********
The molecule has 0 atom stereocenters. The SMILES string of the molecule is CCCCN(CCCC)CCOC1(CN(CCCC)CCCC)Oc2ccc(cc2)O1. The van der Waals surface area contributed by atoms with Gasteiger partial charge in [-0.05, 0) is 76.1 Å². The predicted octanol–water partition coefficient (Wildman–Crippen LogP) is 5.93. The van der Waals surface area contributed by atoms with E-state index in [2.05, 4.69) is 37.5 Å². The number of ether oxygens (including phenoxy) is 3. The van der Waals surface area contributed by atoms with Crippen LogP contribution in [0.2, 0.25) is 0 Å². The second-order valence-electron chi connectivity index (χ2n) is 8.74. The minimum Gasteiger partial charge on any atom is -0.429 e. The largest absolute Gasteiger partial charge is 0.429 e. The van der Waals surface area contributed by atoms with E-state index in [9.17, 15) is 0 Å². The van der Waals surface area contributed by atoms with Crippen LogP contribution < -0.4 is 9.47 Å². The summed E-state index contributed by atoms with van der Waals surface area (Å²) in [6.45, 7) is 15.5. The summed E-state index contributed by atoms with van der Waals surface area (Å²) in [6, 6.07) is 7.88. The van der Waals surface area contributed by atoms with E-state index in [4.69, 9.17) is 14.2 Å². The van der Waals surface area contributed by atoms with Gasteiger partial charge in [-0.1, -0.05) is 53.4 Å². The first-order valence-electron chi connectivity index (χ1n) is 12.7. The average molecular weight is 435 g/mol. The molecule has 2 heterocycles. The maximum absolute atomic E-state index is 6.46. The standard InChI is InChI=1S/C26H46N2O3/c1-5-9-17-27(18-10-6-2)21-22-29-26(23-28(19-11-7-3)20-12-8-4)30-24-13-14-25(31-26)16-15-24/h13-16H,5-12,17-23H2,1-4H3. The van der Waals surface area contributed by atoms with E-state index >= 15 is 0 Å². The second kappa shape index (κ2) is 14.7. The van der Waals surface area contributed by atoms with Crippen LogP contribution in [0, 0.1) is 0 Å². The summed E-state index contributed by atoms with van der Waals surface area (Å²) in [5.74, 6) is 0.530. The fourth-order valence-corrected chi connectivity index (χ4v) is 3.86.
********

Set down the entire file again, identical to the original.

The molecule has 0 atom stereocenters. The SMILES string of the molecule is CCCCN(CCCC)CCOC1(CN(CCCC)CCCC)Oc2ccc(cc2)O1. The van der Waals surface area contributed by atoms with Gasteiger partial charge in [-0.05, 0) is 76.1 Å². The predicted octanol–water partition coefficient (Wildman–Crippen LogP) is 5.93. The van der Waals surface area contributed by atoms with E-state index in [2.05, 4.69) is 37.5 Å². The number of ether oxygens (including phenoxy) is 3. The van der Waals surface area contributed by atoms with Crippen LogP contribution in [0.2, 0.25) is 0 Å². The second-order valence-electron chi connectivity index (χ2n) is 8.74. The minimum Gasteiger partial charge on any atom is -0.429 e. The largest absolute Gasteiger partial charge is 0.429 e. The van der Waals surface area contributed by atoms with E-state index in [9.17, 15) is 0 Å². The van der Waals surface area contributed by atoms with Crippen LogP contribution < -0.4 is 9.47 Å². The summed E-state index contributed by atoms with van der Waals surface area (Å²) in [6.45, 7) is 15.5. The summed E-state index contributed by atoms with van der Waals surface area (Å²) in [6, 6.07) is 7.88. The van der Waals surface area contributed by atoms with E-state index in [4.69, 9.17) is 14.2 Å². The van der Waals surface area contributed by atoms with Gasteiger partial charge in [-0.1, -0.05) is 53.4 Å². The first-order valence-electron chi connectivity index (χ1n) is 12.7. The average molecular weight is 435 g/mol. The molecule has 2 heterocycles. The maximum absolute atomic E-state index is 6.46. The standard InChI is InChI=1S/C26H46N2O3/c1-5-9-17-27(18-10-6-2)21-22-29-26(23-28(19-11-7-3)20-12-8-4)30-24-13-14-25(31-26)16-15-24/h13-16H,5-12,17-23H2,1-4H3. The van der Waals surface area contributed by atoms with E-state index >= 15 is 0 Å². The second kappa shape index (κ2) is 14.7. The van der Waals surface area contributed by atoms with Crippen LogP contribution in [0, 0.1) is 0 Å². The summed E-state index contributed by atoms with van der Waals surface area (Å²) in [5.74, 6) is 0.530. The fourth-order valence-corrected chi connectivity index (χ4v) is 3.86.